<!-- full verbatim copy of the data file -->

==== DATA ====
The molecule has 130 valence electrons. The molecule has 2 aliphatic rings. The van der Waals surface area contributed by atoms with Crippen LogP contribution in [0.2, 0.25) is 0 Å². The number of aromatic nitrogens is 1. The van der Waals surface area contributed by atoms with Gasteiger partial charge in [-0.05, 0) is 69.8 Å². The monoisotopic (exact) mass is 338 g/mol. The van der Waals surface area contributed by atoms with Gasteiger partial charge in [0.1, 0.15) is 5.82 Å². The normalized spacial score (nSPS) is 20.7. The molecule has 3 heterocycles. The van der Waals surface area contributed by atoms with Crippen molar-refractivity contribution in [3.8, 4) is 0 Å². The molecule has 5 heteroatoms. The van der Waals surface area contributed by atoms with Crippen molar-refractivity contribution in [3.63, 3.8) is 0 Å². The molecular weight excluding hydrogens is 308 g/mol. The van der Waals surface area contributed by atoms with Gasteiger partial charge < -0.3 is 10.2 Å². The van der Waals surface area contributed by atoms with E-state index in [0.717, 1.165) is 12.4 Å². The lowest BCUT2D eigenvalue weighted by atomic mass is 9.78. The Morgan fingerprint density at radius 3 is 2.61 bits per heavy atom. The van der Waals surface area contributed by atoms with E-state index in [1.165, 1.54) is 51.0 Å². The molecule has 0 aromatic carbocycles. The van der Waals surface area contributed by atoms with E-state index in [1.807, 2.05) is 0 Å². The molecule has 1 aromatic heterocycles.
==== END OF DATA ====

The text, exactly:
The molecule has 130 valence electrons. The molecule has 2 aliphatic rings. The van der Waals surface area contributed by atoms with Crippen LogP contribution in [0.2, 0.25) is 0 Å². The number of aromatic nitrogens is 1. The van der Waals surface area contributed by atoms with Gasteiger partial charge in [-0.05, 0) is 69.8 Å². The monoisotopic (exact) mass is 338 g/mol. The van der Waals surface area contributed by atoms with Gasteiger partial charge in [0.1, 0.15) is 5.82 Å². The normalized spacial score (nSPS) is 20.7. The molecule has 3 heterocycles. The van der Waals surface area contributed by atoms with Crippen molar-refractivity contribution in [3.8, 4) is 0 Å². The molecule has 5 heteroatoms. The van der Waals surface area contributed by atoms with Crippen molar-refractivity contribution in [3.63, 3.8) is 0 Å². The molecular weight excluding hydrogens is 308 g/mol. The van der Waals surface area contributed by atoms with Gasteiger partial charge < -0.3 is 10.2 Å². The van der Waals surface area contributed by atoms with E-state index in [0.717, 1.165) is 12.4 Å². The lowest BCUT2D eigenvalue weighted by atomic mass is 9.78. The Morgan fingerprint density at radius 3 is 2.61 bits per heavy atom. The van der Waals surface area contributed by atoms with E-state index in [1.165, 1.54) is 51.0 Å². The molecule has 0 aromatic carbocycles. The van der Waals surface area contributed by atoms with E-state index in [1.807, 2.05) is 0 Å². The molecule has 1 aromatic heterocycles.